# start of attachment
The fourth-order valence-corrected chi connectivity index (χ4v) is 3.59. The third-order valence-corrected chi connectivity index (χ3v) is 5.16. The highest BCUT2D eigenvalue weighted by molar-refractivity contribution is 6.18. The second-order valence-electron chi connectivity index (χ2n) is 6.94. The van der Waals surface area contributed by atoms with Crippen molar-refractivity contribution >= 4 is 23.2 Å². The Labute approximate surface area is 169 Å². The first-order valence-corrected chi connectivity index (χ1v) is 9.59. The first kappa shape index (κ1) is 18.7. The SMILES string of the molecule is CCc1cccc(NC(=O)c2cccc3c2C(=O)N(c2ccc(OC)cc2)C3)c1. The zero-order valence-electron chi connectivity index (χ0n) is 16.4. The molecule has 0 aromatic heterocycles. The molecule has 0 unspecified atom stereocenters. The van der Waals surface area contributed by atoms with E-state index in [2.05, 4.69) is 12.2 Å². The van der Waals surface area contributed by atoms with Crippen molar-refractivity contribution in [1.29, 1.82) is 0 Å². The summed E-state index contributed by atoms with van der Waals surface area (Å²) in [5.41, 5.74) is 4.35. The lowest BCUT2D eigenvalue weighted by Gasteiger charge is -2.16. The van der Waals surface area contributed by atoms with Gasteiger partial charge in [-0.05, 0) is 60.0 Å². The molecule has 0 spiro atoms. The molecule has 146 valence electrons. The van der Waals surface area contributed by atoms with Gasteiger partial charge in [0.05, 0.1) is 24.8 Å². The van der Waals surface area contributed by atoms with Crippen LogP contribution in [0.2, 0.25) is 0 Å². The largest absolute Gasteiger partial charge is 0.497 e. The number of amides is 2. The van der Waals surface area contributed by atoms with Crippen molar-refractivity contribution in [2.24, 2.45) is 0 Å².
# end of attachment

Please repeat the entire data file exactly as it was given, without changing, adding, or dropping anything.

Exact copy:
The fourth-order valence-corrected chi connectivity index (χ4v) is 3.59. The third-order valence-corrected chi connectivity index (χ3v) is 5.16. The highest BCUT2D eigenvalue weighted by molar-refractivity contribution is 6.18. The second-order valence-electron chi connectivity index (χ2n) is 6.94. The van der Waals surface area contributed by atoms with Crippen molar-refractivity contribution >= 4 is 23.2 Å². The Labute approximate surface area is 169 Å². The first-order valence-corrected chi connectivity index (χ1v) is 9.59. The first kappa shape index (κ1) is 18.7. The SMILES string of the molecule is CCc1cccc(NC(=O)c2cccc3c2C(=O)N(c2ccc(OC)cc2)C3)c1. The zero-order valence-electron chi connectivity index (χ0n) is 16.4. The molecule has 0 aromatic heterocycles. The molecule has 0 unspecified atom stereocenters. The van der Waals surface area contributed by atoms with E-state index in [2.05, 4.69) is 12.2 Å². The van der Waals surface area contributed by atoms with Crippen molar-refractivity contribution in [1.29, 1.82) is 0 Å². The summed E-state index contributed by atoms with van der Waals surface area (Å²) in [5.41, 5.74) is 4.35. The lowest BCUT2D eigenvalue weighted by Gasteiger charge is -2.16. The van der Waals surface area contributed by atoms with Gasteiger partial charge in [-0.05, 0) is 60.0 Å². The molecule has 0 spiro atoms. The molecule has 146 valence electrons. The van der Waals surface area contributed by atoms with Gasteiger partial charge in [0.05, 0.1) is 24.8 Å². The van der Waals surface area contributed by atoms with Crippen LogP contribution in [0.2, 0.25) is 0 Å². The largest absolute Gasteiger partial charge is 0.497 e. The number of amides is 2. The van der Waals surface area contributed by atoms with Crippen molar-refractivity contribution in [2.24, 2.45) is 0 Å².